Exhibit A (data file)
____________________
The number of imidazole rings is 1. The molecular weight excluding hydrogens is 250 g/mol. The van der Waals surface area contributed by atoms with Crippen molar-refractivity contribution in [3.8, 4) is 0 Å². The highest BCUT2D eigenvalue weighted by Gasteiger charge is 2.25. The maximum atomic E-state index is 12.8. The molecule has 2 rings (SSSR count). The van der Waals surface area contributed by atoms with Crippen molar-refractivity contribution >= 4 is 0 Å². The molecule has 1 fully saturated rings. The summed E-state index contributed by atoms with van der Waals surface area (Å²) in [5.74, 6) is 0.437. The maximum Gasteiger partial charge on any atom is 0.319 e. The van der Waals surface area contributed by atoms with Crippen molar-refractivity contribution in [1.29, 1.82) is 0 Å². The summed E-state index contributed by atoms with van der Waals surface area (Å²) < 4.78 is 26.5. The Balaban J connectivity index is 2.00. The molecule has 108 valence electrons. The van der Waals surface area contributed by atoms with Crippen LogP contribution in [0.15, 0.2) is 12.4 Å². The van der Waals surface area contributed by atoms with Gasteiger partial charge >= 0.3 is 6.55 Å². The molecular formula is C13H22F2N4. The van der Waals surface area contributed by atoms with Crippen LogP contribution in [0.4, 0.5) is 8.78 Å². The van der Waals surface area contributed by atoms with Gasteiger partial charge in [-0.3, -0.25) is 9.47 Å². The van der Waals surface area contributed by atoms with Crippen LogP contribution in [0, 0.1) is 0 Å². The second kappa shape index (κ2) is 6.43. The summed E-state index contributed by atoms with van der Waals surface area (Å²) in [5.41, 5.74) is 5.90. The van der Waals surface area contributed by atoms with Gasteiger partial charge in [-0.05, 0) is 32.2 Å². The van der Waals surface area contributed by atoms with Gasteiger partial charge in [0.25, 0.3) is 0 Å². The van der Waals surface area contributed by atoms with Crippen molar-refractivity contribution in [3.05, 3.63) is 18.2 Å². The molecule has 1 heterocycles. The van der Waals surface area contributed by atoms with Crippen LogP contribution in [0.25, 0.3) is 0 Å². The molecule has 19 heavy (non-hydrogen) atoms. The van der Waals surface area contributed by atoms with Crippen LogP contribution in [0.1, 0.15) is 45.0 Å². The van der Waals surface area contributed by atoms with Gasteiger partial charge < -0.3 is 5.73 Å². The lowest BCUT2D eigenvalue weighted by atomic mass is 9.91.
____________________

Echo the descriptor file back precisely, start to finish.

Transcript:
The number of imidazole rings is 1. The molecular weight excluding hydrogens is 250 g/mol. The van der Waals surface area contributed by atoms with Crippen molar-refractivity contribution in [3.8, 4) is 0 Å². The highest BCUT2D eigenvalue weighted by Gasteiger charge is 2.25. The maximum atomic E-state index is 12.8. The molecule has 2 rings (SSSR count). The van der Waals surface area contributed by atoms with Crippen molar-refractivity contribution >= 4 is 0 Å². The molecule has 1 fully saturated rings. The summed E-state index contributed by atoms with van der Waals surface area (Å²) in [5.74, 6) is 0.437. The maximum Gasteiger partial charge on any atom is 0.319 e. The van der Waals surface area contributed by atoms with Crippen molar-refractivity contribution in [1.29, 1.82) is 0 Å². The summed E-state index contributed by atoms with van der Waals surface area (Å²) < 4.78 is 26.5. The Balaban J connectivity index is 2.00. The molecule has 108 valence electrons. The van der Waals surface area contributed by atoms with Crippen LogP contribution in [0.15, 0.2) is 12.4 Å². The van der Waals surface area contributed by atoms with Gasteiger partial charge >= 0.3 is 6.55 Å². The molecular formula is C13H22F2N4. The van der Waals surface area contributed by atoms with Crippen LogP contribution in [0.4, 0.5) is 8.78 Å². The van der Waals surface area contributed by atoms with Gasteiger partial charge in [-0.3, -0.25) is 9.47 Å². The van der Waals surface area contributed by atoms with Crippen LogP contribution in [0, 0.1) is 0 Å². The second kappa shape index (κ2) is 6.43. The summed E-state index contributed by atoms with van der Waals surface area (Å²) in [5.41, 5.74) is 5.90. The van der Waals surface area contributed by atoms with Gasteiger partial charge in [-0.05, 0) is 32.2 Å². The van der Waals surface area contributed by atoms with Gasteiger partial charge in [0.25, 0.3) is 0 Å². The van der Waals surface area contributed by atoms with Crippen molar-refractivity contribution in [3.05, 3.63) is 18.2 Å². The molecule has 1 heterocycles. The van der Waals surface area contributed by atoms with Crippen LogP contribution in [0.25, 0.3) is 0 Å². The molecule has 19 heavy (non-hydrogen) atoms. The van der Waals surface area contributed by atoms with Crippen LogP contribution in [0.1, 0.15) is 45.0 Å². The van der Waals surface area contributed by atoms with Gasteiger partial charge < -0.3 is 5.73 Å². The lowest BCUT2D eigenvalue weighted by atomic mass is 9.91.